Should I Join a Gym to Lose Weight? Pros and Cons

Should I Join a Gym to Lose Weight? Pros and Cons

Every time I think of personal trainers I think of someone who is shouting in my face, telling me I am fat, and basically shaming me into doing something I don’t want to do.

I have had many trainers in the past that have demeaned me when I was 300 pounds. It was embarrassing and I swore I would never go back to the gym.

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Many people who struggle with their bodies are vulnerable. Degrading someone in public is so NOT OK. I remember a personal trainer telling me while I was touring their facility that I was “on the road to death” because of my weight.

Really? Duh. “That is why I decided to go and tour the facility, ya dillweed," I wanted to scream. Oh, and that trainer, God bless him, was all of 19.

This seems to be a trend and one of the very reasons I lost my weight without setting foot in a gym. I was less apt to be embarrassed, but there are drawbacks to not working out in a gym setting. Let's talk about the pros and cons to this, shall we?

Should I Join a Gym?

Pros of not going to the gym for weight loss:

1. You have no one that is going to harsh your mellow. By this, I mean no one is going to make you feel like you are a second rate citizen or roll their eyes while you try to get down on the ground all the while feeling like a beached whale.

2. It’s so much cheaper to workout at home. Even if you pay for a subscription to get workouts at home, its still likely cheaper than a gym trainer will be. Oh, and no one will be giggling about how you are having problems getting up off the floor.

3. If you join a group activity such as a running group you can meet some really great people with a lot of experience that can guide you in that particular activity.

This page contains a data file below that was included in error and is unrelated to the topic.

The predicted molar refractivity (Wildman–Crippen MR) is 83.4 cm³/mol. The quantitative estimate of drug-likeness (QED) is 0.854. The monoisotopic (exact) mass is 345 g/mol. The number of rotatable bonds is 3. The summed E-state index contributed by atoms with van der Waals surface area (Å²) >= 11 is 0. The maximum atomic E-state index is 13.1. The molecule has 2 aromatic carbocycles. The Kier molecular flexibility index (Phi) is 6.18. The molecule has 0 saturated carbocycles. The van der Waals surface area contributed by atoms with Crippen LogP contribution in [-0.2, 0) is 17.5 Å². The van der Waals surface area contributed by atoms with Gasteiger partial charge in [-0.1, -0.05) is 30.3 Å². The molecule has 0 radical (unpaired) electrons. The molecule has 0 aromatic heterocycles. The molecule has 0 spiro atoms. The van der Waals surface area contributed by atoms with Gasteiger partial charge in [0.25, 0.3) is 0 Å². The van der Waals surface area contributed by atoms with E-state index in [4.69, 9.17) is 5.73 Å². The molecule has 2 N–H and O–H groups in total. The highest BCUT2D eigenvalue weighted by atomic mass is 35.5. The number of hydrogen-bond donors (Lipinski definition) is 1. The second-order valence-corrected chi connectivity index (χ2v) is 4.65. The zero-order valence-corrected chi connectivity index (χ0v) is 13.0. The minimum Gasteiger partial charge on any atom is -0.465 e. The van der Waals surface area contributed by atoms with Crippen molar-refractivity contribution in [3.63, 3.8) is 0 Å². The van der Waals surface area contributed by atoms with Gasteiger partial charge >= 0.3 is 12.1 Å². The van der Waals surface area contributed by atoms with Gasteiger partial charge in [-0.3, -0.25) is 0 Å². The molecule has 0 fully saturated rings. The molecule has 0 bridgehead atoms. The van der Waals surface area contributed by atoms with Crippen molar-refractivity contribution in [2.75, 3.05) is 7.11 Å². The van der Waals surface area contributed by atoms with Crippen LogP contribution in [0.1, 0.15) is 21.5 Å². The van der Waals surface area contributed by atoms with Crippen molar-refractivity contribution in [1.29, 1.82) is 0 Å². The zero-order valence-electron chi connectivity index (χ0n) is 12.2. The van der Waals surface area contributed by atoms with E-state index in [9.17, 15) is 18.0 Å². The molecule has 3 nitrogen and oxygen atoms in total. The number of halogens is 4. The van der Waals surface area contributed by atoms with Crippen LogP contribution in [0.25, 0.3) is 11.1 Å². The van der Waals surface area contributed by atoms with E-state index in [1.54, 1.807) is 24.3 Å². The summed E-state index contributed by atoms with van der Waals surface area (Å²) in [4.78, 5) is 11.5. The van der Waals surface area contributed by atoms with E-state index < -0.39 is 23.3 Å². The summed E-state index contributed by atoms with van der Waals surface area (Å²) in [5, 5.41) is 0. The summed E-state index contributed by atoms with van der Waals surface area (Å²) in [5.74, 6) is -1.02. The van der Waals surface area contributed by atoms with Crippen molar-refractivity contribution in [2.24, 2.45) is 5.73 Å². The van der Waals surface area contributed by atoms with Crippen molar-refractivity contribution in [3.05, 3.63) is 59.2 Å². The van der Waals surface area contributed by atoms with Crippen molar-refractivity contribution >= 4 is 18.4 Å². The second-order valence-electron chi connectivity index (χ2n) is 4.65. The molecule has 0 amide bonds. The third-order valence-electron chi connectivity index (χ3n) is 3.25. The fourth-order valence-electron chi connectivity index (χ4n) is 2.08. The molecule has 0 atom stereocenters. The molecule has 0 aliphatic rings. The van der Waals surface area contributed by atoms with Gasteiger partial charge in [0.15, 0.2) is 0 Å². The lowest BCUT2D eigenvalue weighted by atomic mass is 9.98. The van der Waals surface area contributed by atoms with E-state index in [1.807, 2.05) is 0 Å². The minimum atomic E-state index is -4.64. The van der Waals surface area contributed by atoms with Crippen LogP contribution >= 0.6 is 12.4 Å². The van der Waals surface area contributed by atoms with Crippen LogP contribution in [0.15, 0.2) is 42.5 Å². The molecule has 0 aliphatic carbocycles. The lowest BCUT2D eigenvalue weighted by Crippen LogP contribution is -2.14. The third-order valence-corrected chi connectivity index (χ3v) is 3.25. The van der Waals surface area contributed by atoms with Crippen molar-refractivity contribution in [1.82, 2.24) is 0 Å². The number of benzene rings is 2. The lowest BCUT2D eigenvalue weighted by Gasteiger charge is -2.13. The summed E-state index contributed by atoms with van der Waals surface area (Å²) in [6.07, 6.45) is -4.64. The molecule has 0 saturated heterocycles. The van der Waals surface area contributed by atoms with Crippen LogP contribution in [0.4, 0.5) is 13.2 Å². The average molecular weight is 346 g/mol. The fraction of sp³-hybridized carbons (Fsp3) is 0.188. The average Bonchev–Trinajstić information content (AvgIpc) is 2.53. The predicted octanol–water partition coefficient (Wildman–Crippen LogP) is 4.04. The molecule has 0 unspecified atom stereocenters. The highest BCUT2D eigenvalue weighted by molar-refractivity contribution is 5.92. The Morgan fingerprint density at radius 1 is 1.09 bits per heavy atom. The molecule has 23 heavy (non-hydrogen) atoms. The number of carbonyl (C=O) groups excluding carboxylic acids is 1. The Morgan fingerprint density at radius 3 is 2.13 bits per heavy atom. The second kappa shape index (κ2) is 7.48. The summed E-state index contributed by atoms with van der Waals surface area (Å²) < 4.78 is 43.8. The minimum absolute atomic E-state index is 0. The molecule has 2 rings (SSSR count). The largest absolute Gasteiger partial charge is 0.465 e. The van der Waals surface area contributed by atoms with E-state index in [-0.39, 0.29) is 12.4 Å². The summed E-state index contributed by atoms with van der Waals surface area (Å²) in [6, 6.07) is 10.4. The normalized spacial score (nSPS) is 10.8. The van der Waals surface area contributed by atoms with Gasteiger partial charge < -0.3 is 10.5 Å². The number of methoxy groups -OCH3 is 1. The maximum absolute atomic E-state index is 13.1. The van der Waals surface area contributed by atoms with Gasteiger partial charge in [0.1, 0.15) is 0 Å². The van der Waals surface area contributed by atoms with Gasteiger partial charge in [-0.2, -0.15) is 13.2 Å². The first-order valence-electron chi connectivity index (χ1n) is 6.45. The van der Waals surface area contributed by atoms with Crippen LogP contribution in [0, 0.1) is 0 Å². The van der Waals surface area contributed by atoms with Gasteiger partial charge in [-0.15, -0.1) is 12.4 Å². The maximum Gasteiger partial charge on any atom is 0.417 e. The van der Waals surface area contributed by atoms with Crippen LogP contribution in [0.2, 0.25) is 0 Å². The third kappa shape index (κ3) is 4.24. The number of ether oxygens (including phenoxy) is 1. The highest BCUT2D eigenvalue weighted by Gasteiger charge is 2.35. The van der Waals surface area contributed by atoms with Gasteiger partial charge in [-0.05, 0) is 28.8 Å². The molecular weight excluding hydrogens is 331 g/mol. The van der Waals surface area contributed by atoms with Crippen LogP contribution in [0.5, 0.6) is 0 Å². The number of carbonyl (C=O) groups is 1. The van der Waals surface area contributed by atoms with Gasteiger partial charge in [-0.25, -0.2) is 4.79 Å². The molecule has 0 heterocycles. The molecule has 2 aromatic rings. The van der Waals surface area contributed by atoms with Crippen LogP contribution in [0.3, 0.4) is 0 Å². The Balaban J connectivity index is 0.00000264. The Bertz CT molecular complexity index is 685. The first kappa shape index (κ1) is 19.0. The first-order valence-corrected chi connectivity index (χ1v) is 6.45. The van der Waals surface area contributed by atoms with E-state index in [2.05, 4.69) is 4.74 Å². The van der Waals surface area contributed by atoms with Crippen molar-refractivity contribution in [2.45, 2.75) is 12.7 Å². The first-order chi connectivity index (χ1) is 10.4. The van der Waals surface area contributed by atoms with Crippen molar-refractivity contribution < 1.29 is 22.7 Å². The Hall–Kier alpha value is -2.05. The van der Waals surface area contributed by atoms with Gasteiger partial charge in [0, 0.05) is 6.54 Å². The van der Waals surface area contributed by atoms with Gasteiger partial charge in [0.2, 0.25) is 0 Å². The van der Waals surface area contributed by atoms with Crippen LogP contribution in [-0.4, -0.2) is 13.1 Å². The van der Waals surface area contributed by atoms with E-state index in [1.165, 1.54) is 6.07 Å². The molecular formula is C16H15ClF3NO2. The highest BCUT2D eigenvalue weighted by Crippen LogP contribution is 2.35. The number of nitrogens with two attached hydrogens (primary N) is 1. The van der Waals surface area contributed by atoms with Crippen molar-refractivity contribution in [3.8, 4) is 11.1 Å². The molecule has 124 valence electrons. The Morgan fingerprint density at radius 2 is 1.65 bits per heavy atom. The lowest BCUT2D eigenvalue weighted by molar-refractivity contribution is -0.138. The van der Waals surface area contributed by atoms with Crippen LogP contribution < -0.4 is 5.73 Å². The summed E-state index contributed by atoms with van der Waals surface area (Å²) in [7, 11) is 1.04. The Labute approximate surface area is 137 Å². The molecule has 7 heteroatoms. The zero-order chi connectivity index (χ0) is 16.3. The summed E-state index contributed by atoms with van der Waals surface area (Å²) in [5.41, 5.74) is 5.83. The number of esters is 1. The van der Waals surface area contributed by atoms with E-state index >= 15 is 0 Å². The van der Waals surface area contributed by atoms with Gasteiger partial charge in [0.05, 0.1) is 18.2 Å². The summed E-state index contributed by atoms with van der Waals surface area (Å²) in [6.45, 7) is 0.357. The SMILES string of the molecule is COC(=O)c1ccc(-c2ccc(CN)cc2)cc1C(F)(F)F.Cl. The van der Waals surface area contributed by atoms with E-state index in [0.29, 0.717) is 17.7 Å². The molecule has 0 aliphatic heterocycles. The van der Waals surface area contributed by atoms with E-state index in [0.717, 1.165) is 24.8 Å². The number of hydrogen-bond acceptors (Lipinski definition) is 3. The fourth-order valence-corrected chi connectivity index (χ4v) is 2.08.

I joined a running/walking group, and the people there were a wealth of information. They had seminars and talked about all things running and walking. They provided new members with a lot of hands on coddling, too, which was wonderful for me, who was 300 pounds and needed the support and reassurance.

4. Scheduling. If you have a weird schedule, you can pencil in your workout at a time that works for you. Maybe you work swing shift and you workout at 12 am - you can totally do that at home, and not have to worry about another persons schedule.

5. You go put on those booty shorts! You can wear whatever the heck you want to wear at home.

Maybe putting on a tight sports bra leaves you uncomfortable - free those puppies from jail! As long as you aren’t offending your family, then who cares?

6. You know your own limitations. I have had trainers that have pushed me way beyond what I was capable of doing on the first session. I am sorry, but a 300 pound inactive, chocolate cake-eating 40-year-old should not be doing 40 burpees in a session.

Do you want to have to call 911 and tell them you killed someone because you pushed them too hard? I tried hard to do everything they said, because, after all, they were the trainer and I was a lowly fat person that didn’t know anything.

When someone tells you they can’t do an exercise and you don’t know them from Adam, then maybe the trainer should take it to heart and listen to their client.

So even I have to say that the pros are pretty convincing. However, the cons are pretty telling as well...

Pros of joining a gym to lose weight.

1. You may not be doing something the right way and need someone to show you how.

I absolutely needed this help with squats. I needed someone who was more skilled about how you should do squats correctly so that I didn’t make movement patterns that set me up for failure.

2. Variety. I like that there are cardio machines, classes, free weights and weighted machines. You can go three times to the gym a week and do totally different workouts.

It's a little harder if you are having to think up what you are doing. I loved running, but you don’t vary too much your way of running, and the variety only came when you run a different route.

3. If you are strength training you will get maximum gains in the gym. Yes, you can strength train at home, and yes, you can look amazing, but if you are talking lifting heavy ass crap, then you actually have to lift as heavy as you can.

If you have heavy stuff laying around at home, more power to you, but most people aren’t lifting couches and beds at home, they are lifting five pound pink dumbbells.

4. If you have a great gym trainer, they can take your physique to the next level that you likely wouldn’t. I know when I hired a great coach, I found he did stuff I would never have dreamed of doing. He also pushed me (after he knew what I was capable of) beyond what I would have pushed myself.